Non-lawyers to prosecute for CPS

ONE of the founding principles of the Crown Prosecution Service – that lawyers should be exclusively responsible for the prosecution of cases – has been swept away by the government.

Last week, the home secretary, Jack Straw, announced that non-lawyers are, for the first time, to be allowed to review files and prosecute uncontested cases in the magistrates courts.

The move, which will require a change in the law, is designed to speed up justice but has been greeted with dismay by the CPS lawyers' union, the Association of First Division Civil Servants (FDA), which said it would undermine the CPS's independence.

The union has also attacked a third measure announced by Straw – the permanent presence of CPS staff in police stations.

The announcement is the government's official response to the Narey Report, commissioned by Straw's predecessor Michael Howard.

It contained a range of recommendations, some of which were rejected, including the controversial proposal for defendants charged with either-way offences to be denied the right to jury trial.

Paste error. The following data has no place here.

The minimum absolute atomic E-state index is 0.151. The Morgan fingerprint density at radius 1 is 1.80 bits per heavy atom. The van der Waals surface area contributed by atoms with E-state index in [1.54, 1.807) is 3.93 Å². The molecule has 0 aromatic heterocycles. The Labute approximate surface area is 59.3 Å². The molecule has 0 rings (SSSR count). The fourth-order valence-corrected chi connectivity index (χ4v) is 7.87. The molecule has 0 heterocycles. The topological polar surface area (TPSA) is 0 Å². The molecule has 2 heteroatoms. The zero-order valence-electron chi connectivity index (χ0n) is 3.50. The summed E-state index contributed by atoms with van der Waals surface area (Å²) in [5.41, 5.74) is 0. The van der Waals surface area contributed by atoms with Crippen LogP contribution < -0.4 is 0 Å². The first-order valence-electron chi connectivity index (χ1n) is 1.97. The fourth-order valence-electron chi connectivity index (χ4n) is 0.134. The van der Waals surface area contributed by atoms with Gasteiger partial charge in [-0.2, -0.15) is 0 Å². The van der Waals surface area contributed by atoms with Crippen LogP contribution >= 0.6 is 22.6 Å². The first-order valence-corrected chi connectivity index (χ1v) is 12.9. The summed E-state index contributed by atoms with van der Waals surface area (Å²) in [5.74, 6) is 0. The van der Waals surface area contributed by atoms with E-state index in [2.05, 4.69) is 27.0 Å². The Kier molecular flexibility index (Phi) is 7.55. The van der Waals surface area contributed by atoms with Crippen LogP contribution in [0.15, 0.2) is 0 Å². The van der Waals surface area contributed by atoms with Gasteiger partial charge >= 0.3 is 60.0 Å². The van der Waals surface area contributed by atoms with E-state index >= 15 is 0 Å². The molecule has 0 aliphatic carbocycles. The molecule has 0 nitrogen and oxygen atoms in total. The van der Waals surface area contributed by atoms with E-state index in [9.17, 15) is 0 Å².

Other suggestions, including the proposal that the CPS be stripped of its right to discontinue cases on public interest grounds, will be given further consideration.

But Straw has moved decisively to end the CPS lawyers' long-cherished exclusive responsibility for handling cases, which they maintain is an essential component of any independent prosecuting body.

Straw said the move, combined with the police station initiative, was “designed to enable files in straightforward guilty cases to be prepared, reviewed and disclosed to the defence in time for the case to be heard at the next available court hearing after charge”.

Kevin Goodwin, convenor of the FDA's CPS section, said he was “astonished” by the move.

“The government has devastated the morale within the CPS which it was expressly trying to restore,” he said, adding that having CPS staff permanently deployed in police stations threatened the independence of the service at a time of public concern about undue police influence on the service.

A Law Society spokesman agreed that the government's plans for non-lawyers would erode the CPS's independence.

See pages 3 and 15.